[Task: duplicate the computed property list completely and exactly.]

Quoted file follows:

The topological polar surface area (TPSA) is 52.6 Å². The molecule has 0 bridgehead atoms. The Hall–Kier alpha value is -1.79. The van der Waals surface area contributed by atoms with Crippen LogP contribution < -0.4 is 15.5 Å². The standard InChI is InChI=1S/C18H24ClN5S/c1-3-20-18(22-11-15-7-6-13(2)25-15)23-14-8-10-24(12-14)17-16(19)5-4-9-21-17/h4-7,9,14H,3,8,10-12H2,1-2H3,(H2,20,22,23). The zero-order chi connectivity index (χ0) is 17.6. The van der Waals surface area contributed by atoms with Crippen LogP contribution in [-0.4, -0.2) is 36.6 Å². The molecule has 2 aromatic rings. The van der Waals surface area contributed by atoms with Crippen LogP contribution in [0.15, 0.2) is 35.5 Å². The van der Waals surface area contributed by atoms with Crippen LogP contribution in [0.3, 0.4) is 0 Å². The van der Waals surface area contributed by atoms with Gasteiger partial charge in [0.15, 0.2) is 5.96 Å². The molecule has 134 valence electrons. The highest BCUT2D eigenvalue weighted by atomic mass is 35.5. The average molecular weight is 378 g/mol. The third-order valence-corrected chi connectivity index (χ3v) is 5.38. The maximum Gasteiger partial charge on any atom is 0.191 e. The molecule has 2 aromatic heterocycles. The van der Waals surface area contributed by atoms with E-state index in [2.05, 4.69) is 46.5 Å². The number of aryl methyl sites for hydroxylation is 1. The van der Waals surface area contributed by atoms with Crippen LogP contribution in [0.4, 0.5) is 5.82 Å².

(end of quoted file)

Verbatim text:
The topological polar surface area (TPSA) is 52.6 Å². The molecule has 0 bridgehead atoms. The Hall–Kier alpha value is -1.79. The van der Waals surface area contributed by atoms with Crippen LogP contribution < -0.4 is 15.5 Å². The standard InChI is InChI=1S/C18H24ClN5S/c1-3-20-18(22-11-15-7-6-13(2)25-15)23-14-8-10-24(12-14)17-16(19)5-4-9-21-17/h4-7,9,14H,3,8,10-12H2,1-2H3,(H2,20,22,23). The zero-order chi connectivity index (χ0) is 17.6. The van der Waals surface area contributed by atoms with Crippen LogP contribution in [-0.4, -0.2) is 36.6 Å². The molecule has 2 aromatic rings. The van der Waals surface area contributed by atoms with Crippen LogP contribution in [0.15, 0.2) is 35.5 Å². The van der Waals surface area contributed by atoms with Crippen LogP contribution in [0.3, 0.4) is 0 Å². The van der Waals surface area contributed by atoms with Gasteiger partial charge in [0.15, 0.2) is 5.96 Å². The molecule has 134 valence electrons. The highest BCUT2D eigenvalue weighted by atomic mass is 35.5. The average molecular weight is 378 g/mol. The third-order valence-corrected chi connectivity index (χ3v) is 5.38. The maximum Gasteiger partial charge on any atom is 0.191 e. The molecule has 2 aromatic heterocycles. The van der Waals surface area contributed by atoms with E-state index in [2.05, 4.69) is 46.5 Å². The number of aryl methyl sites for hydroxylation is 1. The van der Waals surface area contributed by atoms with Crippen LogP contribution in [0.4, 0.5) is 5.82 Å².